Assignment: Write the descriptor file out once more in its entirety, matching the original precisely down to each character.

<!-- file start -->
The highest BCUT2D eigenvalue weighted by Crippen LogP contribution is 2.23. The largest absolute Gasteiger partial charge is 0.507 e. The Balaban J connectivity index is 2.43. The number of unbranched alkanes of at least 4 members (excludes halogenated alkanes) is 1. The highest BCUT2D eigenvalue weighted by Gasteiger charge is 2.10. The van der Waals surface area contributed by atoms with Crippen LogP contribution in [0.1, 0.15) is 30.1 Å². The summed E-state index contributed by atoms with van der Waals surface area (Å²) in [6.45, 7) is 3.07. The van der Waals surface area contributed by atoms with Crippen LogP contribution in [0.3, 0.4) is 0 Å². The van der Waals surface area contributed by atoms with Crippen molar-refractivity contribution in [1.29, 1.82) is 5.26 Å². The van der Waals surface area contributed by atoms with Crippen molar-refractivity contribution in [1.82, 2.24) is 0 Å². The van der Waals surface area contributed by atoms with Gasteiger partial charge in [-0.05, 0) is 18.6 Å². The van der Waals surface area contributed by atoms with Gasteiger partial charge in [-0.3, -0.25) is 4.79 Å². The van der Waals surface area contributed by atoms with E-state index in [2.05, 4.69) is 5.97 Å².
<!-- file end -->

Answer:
The highest BCUT2D eigenvalue weighted by Crippen LogP contribution is 2.23. The largest absolute Gasteiger partial charge is 0.507 e. The Balaban J connectivity index is 2.43. The number of unbranched alkanes of at least 4 members (excludes halogenated alkanes) is 1. The highest BCUT2D eigenvalue weighted by Gasteiger charge is 2.10. The van der Waals surface area contributed by atoms with Crippen LogP contribution in [0.1, 0.15) is 30.1 Å². The summed E-state index contributed by atoms with van der Waals surface area (Å²) in [6.45, 7) is 3.07. The van der Waals surface area contributed by atoms with Crippen LogP contribution in [0.3, 0.4) is 0 Å². The van der Waals surface area contributed by atoms with Crippen molar-refractivity contribution in [1.29, 1.82) is 5.26 Å². The van der Waals surface area contributed by atoms with Crippen molar-refractivity contribution in [1.82, 2.24) is 0 Å². The van der Waals surface area contributed by atoms with Gasteiger partial charge in [-0.05, 0) is 18.6 Å². The van der Waals surface area contributed by atoms with Gasteiger partial charge in [-0.3, -0.25) is 4.79 Å². The van der Waals surface area contributed by atoms with E-state index in [2.05, 4.69) is 5.97 Å².